I participated in the Nordmedia 2017 conference last week with a paper titled "Online lurking and offline action: young people, social media, and (non-)participation." coming from the project "Political participation among young people – from party democrats to social media activists?" where I am cooperating with political scientists Hanna Bäck and Malena Rosén Sundström of Lund university and psychologist Emma Bäck of University of Gothenburg. The project is now in its third and last year and we are in the output phase, so to speak. I presented the paper in the Temporary Working Group Onlife: Digital Media Sociology in a Digital Cross-Platform World and got some excellent comments from Jacob Ørmen of the University of Copenhagen as well as from the audience.
I also had the pleasure of chairing the Political Communication division together with Christina Neumayer of the IT University of Copenhagen, where we had a set of really great papers and discussions. Christina and myself are staying on as chairs over the next Nordmedia conference, which will be held in August 2019 at Malmö university, and we hope that we'll get as good proposals for that conference as we got for this one.
Online lurking and offline action: young people, social media, and (non-)participation.
Research has described political participation as becoming ever more individualised (eg Bennett & Segerberg, 2013). This has been argued to be connected to the general individualisation of society, but also to affordances made possible by new media. One line of research explains political participation combining selective benefits (Olson, 1965), psychological factors (Klandermans & van Stekelburg, 2013) and social incentives (Cialdini, 2009). However, it is not clear how social media and its effects on information, discussion, and peer pressure influences the socialisation of young people and decisions to participate on a micro level.
This paper uses focus group interviews to uncover mechanisms underpinning (non-)participation in relation to social media use and social incentives. It is based on eight focus group interviews with 59 Swedish participants aged 16-25. The design includes four focus groups comprised by high school students; two groups with university students, one group with students in a post-secondary non-university education programme, and one group with people enrolled in a labour market initiative. The choice of method allows for young people to discuss things with peers in a safe setting, teasing out issues that would perhaps not come out in a one-on-one meeting with an adult researcher, or in a survey with pre-formulated questions. In contrast to digital methods, it also allows for the collection of information on cross-platform behaviour and lurking, as well as information on offline conversations. The focus group discussions evolve around the political content in social media, news, peer pressure, and (non-)participation). One focal point is news, discussions and (non-)participation in relation to the 2015 European refugee crisis, which saw a high level of mobilisation as well as news coverage and public discussion among the Swedish population.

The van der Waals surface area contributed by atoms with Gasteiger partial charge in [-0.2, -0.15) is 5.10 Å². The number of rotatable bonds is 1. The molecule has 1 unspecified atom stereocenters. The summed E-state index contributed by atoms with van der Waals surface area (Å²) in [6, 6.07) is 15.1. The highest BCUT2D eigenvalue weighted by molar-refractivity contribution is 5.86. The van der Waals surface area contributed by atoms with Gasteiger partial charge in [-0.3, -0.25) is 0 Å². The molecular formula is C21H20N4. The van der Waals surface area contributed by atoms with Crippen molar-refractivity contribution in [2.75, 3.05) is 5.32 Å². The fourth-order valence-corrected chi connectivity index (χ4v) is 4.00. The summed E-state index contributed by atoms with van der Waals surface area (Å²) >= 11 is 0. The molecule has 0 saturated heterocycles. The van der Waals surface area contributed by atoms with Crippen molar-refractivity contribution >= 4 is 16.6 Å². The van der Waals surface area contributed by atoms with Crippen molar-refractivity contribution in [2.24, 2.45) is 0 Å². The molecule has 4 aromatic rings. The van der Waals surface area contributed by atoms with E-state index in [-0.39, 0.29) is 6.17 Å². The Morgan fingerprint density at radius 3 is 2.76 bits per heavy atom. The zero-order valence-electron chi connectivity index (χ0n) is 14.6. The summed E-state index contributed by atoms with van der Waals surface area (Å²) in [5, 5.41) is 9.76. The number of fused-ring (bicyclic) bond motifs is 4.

The interviews are transcribed and analysed using micro-interlocutor analysis (Onwuegbuzie et al, 2009), thereby placing a higher focus on the dynamic aspects of the focus group interview than is usually done.
A preliminary analysis of the material reveals a complex situation regarding the interaction between social media use, peer pressure, offline discussions and participation. Participants have in general a negative view of young people as uninformed, volatile, and highly impressable. Political discussions in social media are generally avoided as they are deemed to be pointless and overly aggressive (cf. Gustafsson, 2012). Instead, political discussions are preferably held offline with close peers. News are to a very high degree consumed through social media (in complex interaction with the discussions framing topics and stories), and there is a large insecurity concerning what is fake news and what is proper journalisms and trustable facts. Active participation is heavily connected to personal influences by close friends.
Bennett, L. W. & Segerberg, A. (2013). The Logic of Connective Action: Digital Media and the Personalization of Contentious Politics. Cambridge: Cambridge University Press.
Cialdini, R. B. (2009). Influence: Science and Practice, 5th ed. Boston: Pearson Education.
Gustafsson, Nils, 2012. The Subtle Nature of Facebook Politics. Swedish Social Media Users and Political Participation, New Media & Society, 14(2): 1111-1127.
Klandermans, B., & van Stekelenburg, J. (2013). ‘Social movements and the dynamics of collective action’ in Huddy, L. – Sears D. O. – Levy, J. S. (eds.), The Oxford Handbook of Political Psychology, 2nd ed. New York: Oxford University Press.
Olson, M. (1965). The Logic of Collective Action. Public Goods and the Theory of Groups. Cambridge: Harvard University Press.
Onwuegbuzie, A., Dickinson, W, Leech, N. & Zoran, A., 2009. A Qualitative Framework for Collecting and Analyzing Data in Focus Group Research. International Journal of Qualitative Methods 8(3): 1-21.